Asthmatic boy who died ‘horrendous’ death was failed by child protection agencies – serious case review

A vulnerable and severely asthmatic seven-year-old boy died in “horrendous” circumstances after he was failed by child protection agencies who “could and should have done better”, a serious case review has found.

Hakeem Hussain (pictured) died alone, “gasping for air” in the garden of an address where he was staying with his neglectful mother, Laura Heath, in the early hours of November 26 2017.

Heroin addict Heath, 40, was jailed earlier this year for her “frail” son’s gross negligence manslaughter after being convicted by a jury at Coventry Crown Court.

She has contributed to a serious case review into the circumstances surrounding her son’s death, published on Thursday by Birmingham Safeguarding Children Partnership (BSCP), saying: “Hakeem should never have been left with me.”

In the months leading up to Hakeem’s death she was “challenging and difficult to engage”, and lied to his school and social services, intimidating some professionals with her behaviour, the report found.

The night her son died Heath later told police she smoked three bags of heroin – two before Hakeem went to bed at 10.30pm and one afterwards – leaving her in a drug-induced sleep.

At trial, the action or inaction of child protection agencies including Hakeem’s school, social workers, police and doctors came into focus, with the case review critical of all services involved.

It emerged a nurse had warned that the boy “could die at the weekend” two days before he collapsed.

The alert – at a child protection conference on the Friday afternoon – was not immediately acted on and, by the early hours of the Sunday, Hakeem – described as bright and bubbly – was dead.

Jurors heard that a nurse, as well as a family outreach worker at Nechells Primary School also at the meeting, scored Hakeem’s safety as zero out of 10.

However, the conference ended with agreement the social worker would speak to Heath on Monday, by which time Hakeem had died.

Speaking immediately after Heath’s conviction, Andy Couldrick, chief executive of Birmingham Children’s Trust, which took over the city’s child social services in early 2018, said there were “clear missed opportunities” in social services’ handling of the case.

Hakeem’s father – who attended for much of the trial – was in prison at the time of the boy’s death, for an unrelated offence, and Heath had previously had other children taken into care.

“Incapable” Heath deliberately “prioritised her addiction to heroin and crack cocaine”, with Hakeem “gasping for air” immediately before his “needless” death, Jonas Hankin QC said as he opened the trial at the time.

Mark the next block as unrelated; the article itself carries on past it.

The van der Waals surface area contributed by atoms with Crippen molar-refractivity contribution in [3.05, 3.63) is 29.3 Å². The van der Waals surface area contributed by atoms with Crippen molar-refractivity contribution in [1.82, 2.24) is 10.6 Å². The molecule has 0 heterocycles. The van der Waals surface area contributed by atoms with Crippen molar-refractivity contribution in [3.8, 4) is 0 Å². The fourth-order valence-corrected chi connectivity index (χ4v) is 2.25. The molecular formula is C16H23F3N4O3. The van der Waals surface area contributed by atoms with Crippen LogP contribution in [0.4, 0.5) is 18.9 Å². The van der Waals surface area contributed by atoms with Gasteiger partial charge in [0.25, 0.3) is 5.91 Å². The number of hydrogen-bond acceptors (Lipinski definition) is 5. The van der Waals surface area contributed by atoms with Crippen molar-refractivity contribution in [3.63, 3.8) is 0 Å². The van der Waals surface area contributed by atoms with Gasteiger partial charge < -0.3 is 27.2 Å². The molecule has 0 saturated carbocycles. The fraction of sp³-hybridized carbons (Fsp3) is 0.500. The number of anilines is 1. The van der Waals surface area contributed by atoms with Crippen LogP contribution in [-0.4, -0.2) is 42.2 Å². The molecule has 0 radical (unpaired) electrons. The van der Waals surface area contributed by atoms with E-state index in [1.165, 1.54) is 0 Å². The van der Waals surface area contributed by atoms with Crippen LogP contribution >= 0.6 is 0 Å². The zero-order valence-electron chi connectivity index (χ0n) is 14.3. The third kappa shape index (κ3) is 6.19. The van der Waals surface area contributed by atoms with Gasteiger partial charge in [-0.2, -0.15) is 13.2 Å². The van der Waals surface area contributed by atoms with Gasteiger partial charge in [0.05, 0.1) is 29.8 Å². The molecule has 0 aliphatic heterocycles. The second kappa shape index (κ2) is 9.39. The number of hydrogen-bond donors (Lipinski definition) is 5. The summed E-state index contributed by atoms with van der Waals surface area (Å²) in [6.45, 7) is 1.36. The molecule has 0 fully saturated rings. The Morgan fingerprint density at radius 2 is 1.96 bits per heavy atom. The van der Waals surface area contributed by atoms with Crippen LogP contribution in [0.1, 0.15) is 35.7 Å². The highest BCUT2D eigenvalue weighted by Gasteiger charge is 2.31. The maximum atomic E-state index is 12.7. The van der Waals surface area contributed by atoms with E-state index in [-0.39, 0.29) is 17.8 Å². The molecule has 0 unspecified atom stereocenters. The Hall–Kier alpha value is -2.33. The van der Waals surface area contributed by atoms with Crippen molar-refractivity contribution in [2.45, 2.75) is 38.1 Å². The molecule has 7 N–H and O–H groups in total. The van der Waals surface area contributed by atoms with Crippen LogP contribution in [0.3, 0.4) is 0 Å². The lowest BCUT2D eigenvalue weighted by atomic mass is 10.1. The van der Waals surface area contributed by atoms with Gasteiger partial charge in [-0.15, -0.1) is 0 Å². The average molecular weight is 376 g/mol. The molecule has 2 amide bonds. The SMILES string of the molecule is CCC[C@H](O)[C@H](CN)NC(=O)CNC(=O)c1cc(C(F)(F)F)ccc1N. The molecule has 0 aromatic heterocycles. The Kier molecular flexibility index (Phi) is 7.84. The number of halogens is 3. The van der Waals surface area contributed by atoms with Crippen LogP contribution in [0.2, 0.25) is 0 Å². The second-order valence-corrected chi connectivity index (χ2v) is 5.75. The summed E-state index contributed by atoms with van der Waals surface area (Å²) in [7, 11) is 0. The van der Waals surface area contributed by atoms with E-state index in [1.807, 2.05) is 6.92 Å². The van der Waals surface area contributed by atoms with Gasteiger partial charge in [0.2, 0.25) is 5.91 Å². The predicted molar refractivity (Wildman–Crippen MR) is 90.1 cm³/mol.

In the serious case review, independent chairwoman Penny Thompson said it was “horrendous” that Hakeem’s “unhappiness and fear of repeated asthma attacks… and the marked reduction in his attendance and performance at school, did not trigger more effective intervention”.

“Through the serious case review we have learned all those organisations and individuals who came into professional contact with Hakeem could and should have done better,” she said.

“Once again, we have a tragedy of a child dying from asthma. This is not inevitable or acceptable.

“With the benefit of hindsight, the extent of Hakeem’s neglect was there to be seen well before the decision to place him on a child protection plan two days before his death.

“In particular, the school did not escalate their concerns effectively; there was a lack of join-up across health service organisations and ineffective discharge for his asthma.

“The GP did not recognise a need to share important information without consent because of the risk of significant harm.

“The social worker was trying to work positively with Hakeem’s mother and prioritised (other vulnerable family members)… to the detriment of Hakeem.

“The police did not identify opportunities to properly consider the safety of children when responding to incidents within the home.”

Ms Thompson said the joined-up working needed between different agencies to “enable Hakeem’s needs to be properly seen, and his voice heard, was sadly lacking”.

She said “many themes” identified from other case reviews over the years included “the need to hear the voice of the child and understand their lived experience”.

The report concluded it was vital to understand a child’s “heritage, identity and extended family” and respond to “changes and performance in school”, and it was “imperative to share information… not to rely on parental consent”.

She said Hakeem’s short life had been lived against a background of his “mother’s drug dependency linked with serious economic hardship, poor housing and personal consequences, competing concerns for other vulnerable family members”.

When taken together with Hakeem’s chronic asthma, the life-threatening condition “finally proved fatal”, she added.

Concluding the lessons-learned review, Ms Thompson said: “A lot has changed (since 2017).

“There have also been significant developments and improvements in services… with the (West Midlands) Police, NHS and (the) local authority (Birmingham City Council).

“We cannot guarantee no child will suffer neglect, nor die from asthma, but we can assure everyone learning from Hakeem’s death has contributed to positive and lasting improvements in partnership working for the protection of children.”

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